Posts Tagged ‘cat rescue’

The Mewsers voted unanimously to give me the time to write this report. I know I’m supposed to be working on my book rather than blogging, but they agreed that this story is too important not to post. After I ramble on a bit, you can read an email from a contact I made in China about what the government decided to do to clean up Beijing for the Olympics. Officially, stray cats became an ‘image issue’. Puzzling, isn’t it? And apparently feeding stray cats in China is a subversive activity.

My Chinese contact wanted to remain anonymous and sent a detailed reply to my email even though my blog was blocked on this person’s computer.

A couple of weeks ago, I was so innocent. I began researching ‘cats in China’ stories before the Olympics thinking that it would be an interesting sidebar to all the Olympic hoopla. Right away though my research turned up horrifying accounts of cat cleansings in Beijing. Actually, you’d be hard-pressed to find much positive information for cats in China.

One of the main stories I read was in London’s DailyMail called “Olympics clean-up Chinese style: Inside Beijings shocking death camp for cats” by Simon Perry. It was a shocking, disturbing account. I wanted to report on this, but I did not want to simply regurgitate someone else’s news story and pass it off as true in the same way I don’t forward hysterical emails without checking Snopes.com.

I wanted to do some more research, but when I read the cryptic note at the end of Mr. Perry’s article indicating that his sources had to remain anonymous, I was wary as to whether to proceed with what could be a dangerous investigation into the back alleys of Beijing.

But the Mewsers are dauntless and intrepid reporters and they encouraged me to follow through, especially in such matters involving their brother and sister cats. It has taken several weeks to confirm this story, but you can read for yourself an account directly from someone who has personally observed this activity in Beijing.

Note: I must say that after watching the opening ceremonies of the Olympics with its display of breathtaking beauty and artistry intricately woven together with off-the-charts technology, it made it even harder to juxtaposition what goes on behind the scenes in China.

The very public Olympics display and the secretive cat cleansings seem to illustrate the two opposing faces of China better than anything I can think of. If the Chinese want to change their image with the world, then they must understand that brutal removal and extermination of innocent cats in the name of ‘housecleaning’, makes no sense and only further damages their image. I would encourage an ‘official’ reconsideration of this senseless and shameful activity.

The Olympic cat cleansing stories have been circulating since March, 2008 but here is the latest update from the email I received this last week from China:

Thanks for your mail to me. Sorry for keeping your waiting, as I have been quite busy recently to care of several sick cats at same time.
Sharing with you for the below information:
As Olympic is coming, Beijing Government doesn’t take action on behave of themselves, but they seems delivered oral brief to street’s manangement to clean up stray cats in each community.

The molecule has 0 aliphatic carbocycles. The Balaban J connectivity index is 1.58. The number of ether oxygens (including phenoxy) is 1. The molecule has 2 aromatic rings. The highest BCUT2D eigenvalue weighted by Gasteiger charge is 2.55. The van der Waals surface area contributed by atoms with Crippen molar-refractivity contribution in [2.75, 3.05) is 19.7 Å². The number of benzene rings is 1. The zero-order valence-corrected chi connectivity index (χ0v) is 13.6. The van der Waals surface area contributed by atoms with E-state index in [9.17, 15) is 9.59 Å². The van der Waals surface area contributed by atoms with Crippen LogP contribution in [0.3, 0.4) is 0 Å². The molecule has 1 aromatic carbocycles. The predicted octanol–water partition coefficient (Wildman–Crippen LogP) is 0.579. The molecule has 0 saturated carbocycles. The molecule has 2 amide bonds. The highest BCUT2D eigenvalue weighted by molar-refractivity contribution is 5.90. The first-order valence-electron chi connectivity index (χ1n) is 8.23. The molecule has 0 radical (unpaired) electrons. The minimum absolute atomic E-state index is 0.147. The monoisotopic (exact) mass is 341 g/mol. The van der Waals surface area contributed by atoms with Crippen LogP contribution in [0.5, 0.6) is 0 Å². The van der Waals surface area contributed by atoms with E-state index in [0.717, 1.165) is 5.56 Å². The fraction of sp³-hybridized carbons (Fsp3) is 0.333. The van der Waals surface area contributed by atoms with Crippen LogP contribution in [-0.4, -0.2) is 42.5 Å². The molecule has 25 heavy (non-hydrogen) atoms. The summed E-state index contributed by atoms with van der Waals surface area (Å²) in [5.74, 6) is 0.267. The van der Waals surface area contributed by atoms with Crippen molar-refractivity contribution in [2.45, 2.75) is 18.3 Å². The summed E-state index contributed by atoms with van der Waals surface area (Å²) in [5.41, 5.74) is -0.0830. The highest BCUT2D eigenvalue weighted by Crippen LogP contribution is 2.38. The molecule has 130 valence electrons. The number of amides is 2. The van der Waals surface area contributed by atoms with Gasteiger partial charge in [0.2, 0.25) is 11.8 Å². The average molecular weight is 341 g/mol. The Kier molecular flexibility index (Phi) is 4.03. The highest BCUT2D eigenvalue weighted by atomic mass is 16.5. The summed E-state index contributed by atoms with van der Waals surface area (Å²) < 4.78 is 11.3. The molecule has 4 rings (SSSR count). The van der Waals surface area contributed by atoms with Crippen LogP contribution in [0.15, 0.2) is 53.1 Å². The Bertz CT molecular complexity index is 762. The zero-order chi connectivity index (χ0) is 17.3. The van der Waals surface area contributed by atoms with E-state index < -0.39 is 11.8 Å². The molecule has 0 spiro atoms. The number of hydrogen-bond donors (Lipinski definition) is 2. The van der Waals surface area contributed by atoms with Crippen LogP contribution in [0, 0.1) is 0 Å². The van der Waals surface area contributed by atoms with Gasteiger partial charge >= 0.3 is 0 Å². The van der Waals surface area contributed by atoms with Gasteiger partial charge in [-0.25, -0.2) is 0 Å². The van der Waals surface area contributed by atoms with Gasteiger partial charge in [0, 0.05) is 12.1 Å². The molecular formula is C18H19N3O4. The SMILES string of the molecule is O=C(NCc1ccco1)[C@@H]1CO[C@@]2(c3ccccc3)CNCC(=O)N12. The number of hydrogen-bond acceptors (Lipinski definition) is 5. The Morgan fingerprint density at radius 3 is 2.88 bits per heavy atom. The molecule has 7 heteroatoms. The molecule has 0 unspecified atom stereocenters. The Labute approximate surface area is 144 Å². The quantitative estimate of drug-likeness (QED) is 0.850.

The street’s management asked the catching cats team of government to take the cats off without any notice to any of the cats feeders. They have sent the cats to the shelter of government, put them for a while ( within 15 days) if no body adopt them, they will put down the cats ( They don’t have any ways of telling people to adopt the cats, even they locate in very far and rural place which are not easy to find ) or they will send the cats for experimental purpose.
Attached pls find two photos of two animal shelters in Beijing, one is for Chaoyang district, one is for Haidian district ( without any notice at the door/entrance ).
The above mentioned actions were happened in early July:pls see the below quoted mail which I sent to other cat friend: 
Here in the city there have been several catching stray cats accident happening in early July, there are several catching cats actions happened all over the city, focusing in Chaoyang district, which is the Nestle stadium located.
Such campaign hasn’t get any media coverage before hand, so that we haven’t know anything till the happening. They just want to do secretely and no body can stop them in advance.
 So far we know there are the below places in the city has happened the accident:
1.In Huayan li area ( near Nestle stadium ). July 04: more than 10 cats were taken away by the catching cat team of government, now the cats are being kept in Chaoyang Animal Shelter,  the feeders and other cat friends will go to ask back of them tommorrow.
2. No 35 North Garden Road, Haidian district ( near nestle stadium), belongs to army, July 04. around 18 cats were taken away by the soldiers. More than 30 soldiers with big sticks in hands, beaten and drove the cats into cages, and taken them to Chaoyang animal shelter, all the cats are being fed by an old lady over 70 year old, she is too old to stop the action from soldier, only asked back two cats from the catching. she is feeling so sad, as she feeds them each day, and most of the cats are friendly.
3. At least  other two communities around Nestle stadium had same accident in recent days.
In FengTai District, 北京装甲兵工程学院, July 03: over 20 cats were beaten to death. 
For the first two accidents are both happened around my place, so that I know they are true.
Some people who hate animal borrow this opportunity to hurt cats, there was another accident happened in An Hua Li July 27, the street management blocked the cat holes with cement + metal net with welding, cat lovers tried to open it, but second day the holes were blocked again. cats are inside and crying over day and night,,